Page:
Tsvangirai urges allies to fight on despite crackdown

ZIMBABWE’S opposition leader called on his supporters yesterday to challenge President Robert Mugabe’s rule in next week’s run-off election despite a “wave of brutality” he says the government has unleashed.

Even as Morgan Tsvangirai urged Zimbabweans to have the courage to vote in the face of a violent crackdown, a judge ordered the No 2 opposition leader be held on treason and other charges until after the election.

“The wave of brutality being inflicted upon our people is reminiscent of the worst days of [white rule],” Tsvangirai said in an e-mail, one of the few ways he has of reaching voters.

The opposition leader’s attempts to tour the country have regularly been stymied by police at road blocks, and the state-controlled media all but ignore him.

In a statement adopted yesterday, EU leaders threatened authorities in Zimbabwe with more sanctions.

The document, which came at the end of their two-day summit, did not specify what the additional measures would be, but British Prime Minister Gordon Brown said it could include more targeted sanctions against members of Mugabe’s government.

“Mugabe’s increasingly desperate and isolated regime has unleashed still more violence,” Brown said. “This is a brazen and obscene abuse of power by a criminal cabal.”

EU nations already have in place an arms embargo against Zimbabwe, in addition to a suspension of development aid and an assets freeze and travel ban against Mugabe and 125 other top government officials.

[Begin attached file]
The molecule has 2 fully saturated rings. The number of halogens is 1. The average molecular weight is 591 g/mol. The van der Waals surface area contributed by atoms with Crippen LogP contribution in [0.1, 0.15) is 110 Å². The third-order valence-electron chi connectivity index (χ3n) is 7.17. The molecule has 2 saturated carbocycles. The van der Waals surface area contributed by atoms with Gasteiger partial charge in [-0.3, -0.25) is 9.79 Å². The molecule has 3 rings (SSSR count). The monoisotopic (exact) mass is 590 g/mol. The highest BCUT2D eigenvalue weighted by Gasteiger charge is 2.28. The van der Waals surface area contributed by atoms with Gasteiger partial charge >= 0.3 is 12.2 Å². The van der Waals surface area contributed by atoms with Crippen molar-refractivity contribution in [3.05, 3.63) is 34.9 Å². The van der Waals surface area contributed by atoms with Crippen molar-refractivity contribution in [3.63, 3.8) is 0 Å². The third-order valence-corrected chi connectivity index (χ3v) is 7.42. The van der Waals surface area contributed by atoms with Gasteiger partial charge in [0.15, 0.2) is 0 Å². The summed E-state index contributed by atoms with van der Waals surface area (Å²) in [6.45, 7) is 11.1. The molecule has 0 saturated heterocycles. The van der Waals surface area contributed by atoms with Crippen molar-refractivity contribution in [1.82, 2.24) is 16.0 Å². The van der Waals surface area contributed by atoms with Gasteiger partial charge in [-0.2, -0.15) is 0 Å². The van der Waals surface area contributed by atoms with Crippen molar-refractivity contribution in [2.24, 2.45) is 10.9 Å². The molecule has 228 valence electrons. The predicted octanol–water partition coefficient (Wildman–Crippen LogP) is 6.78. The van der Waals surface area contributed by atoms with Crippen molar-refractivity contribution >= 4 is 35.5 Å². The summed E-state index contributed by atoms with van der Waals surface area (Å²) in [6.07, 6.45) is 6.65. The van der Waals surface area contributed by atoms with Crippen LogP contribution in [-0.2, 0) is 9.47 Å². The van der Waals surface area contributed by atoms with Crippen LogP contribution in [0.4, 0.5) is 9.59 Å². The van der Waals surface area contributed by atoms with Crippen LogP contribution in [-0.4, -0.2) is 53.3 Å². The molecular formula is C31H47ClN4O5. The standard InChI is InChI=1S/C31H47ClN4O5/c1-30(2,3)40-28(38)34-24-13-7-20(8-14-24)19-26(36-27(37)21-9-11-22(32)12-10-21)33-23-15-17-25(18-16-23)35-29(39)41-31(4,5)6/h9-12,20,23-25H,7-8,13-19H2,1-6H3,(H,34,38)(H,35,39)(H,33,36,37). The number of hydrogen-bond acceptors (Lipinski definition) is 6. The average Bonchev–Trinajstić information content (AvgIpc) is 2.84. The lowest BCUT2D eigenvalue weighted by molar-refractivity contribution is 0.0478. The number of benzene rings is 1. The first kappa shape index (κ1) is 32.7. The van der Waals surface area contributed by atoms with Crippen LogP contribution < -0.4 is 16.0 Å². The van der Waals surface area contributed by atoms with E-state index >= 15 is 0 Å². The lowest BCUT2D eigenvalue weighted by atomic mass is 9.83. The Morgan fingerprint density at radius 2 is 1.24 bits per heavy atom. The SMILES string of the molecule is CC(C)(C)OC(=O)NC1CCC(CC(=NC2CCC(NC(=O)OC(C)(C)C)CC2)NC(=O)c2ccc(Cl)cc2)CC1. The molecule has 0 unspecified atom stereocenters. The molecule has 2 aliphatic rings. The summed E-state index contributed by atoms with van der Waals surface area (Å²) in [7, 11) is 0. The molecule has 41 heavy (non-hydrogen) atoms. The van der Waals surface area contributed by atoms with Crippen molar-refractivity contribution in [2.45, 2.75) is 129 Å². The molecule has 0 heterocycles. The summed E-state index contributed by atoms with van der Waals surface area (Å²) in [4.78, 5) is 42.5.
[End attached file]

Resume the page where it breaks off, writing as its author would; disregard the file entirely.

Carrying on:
Independent human rights activists have accused Mugabe of deploying police, soldiers and party militants to attack the opposition.

The opposition says more than 70 of its activists alone have been killed, and the international community has become so concerned at the violence that some leaders have suggested the run-off be cancelled.

Tsvangirai’s Movement for Democratic Change says the treason case against its secretary general, Tendai Biti, is also part of a government plot to undermine it before the election. After hearing two days of arguments from prosecutors and defence lawyers, Magistrate Mishrod Guvamombe ruled yesterday that there were grounds to believe Biti had committed an offence and ordered him held until another hearing set for July 7.

Biti was formally charged on Thursday with treason (which can carry the death penalty), publishing false statements, insulting the president and another charge related to interfering with the military — police said Biti had spoken to generals about which military figures should step down if his party were to come to power.

The charge of making false statements was based on Biti’s announcement, before official results were released, that Tsvangirai won the first round of presidential voting on March 29. Under the law, only electoral officials can release results, but the government delayed announcing the results for more than five weeks.

In a call to supporters ahead of the June 27 election Tsvangirai said: “Help us to remind our people that they are winners. That their courageous decision on 29 March was not in vain.

“Help us encourage them to vote again for change on 27 June. Help us to protect them from the regime’s attempt to destroy their hope.

“On 27 June, let’s finish it!”

Mugabe has been accused of ruining the economy. The economic slide has been blamed on the collapse of the key agriculture sector after often-violent seizures of farmland from whites.

Mugabe claimed he ordered the seizures, from 2002, to benefit poor blacks. But many of the farms instead went to his loyalists.

Sanctions were first imposed on Mugabe’s regime in 2002 to protest human rights violations and Mugabe’s dictatorial rule.

However, they have been criticised as ineffectual, particularly since Mugabe has been allowed to travel to Europe to attend international conferences, most recently a UN food summit in Rome this month.


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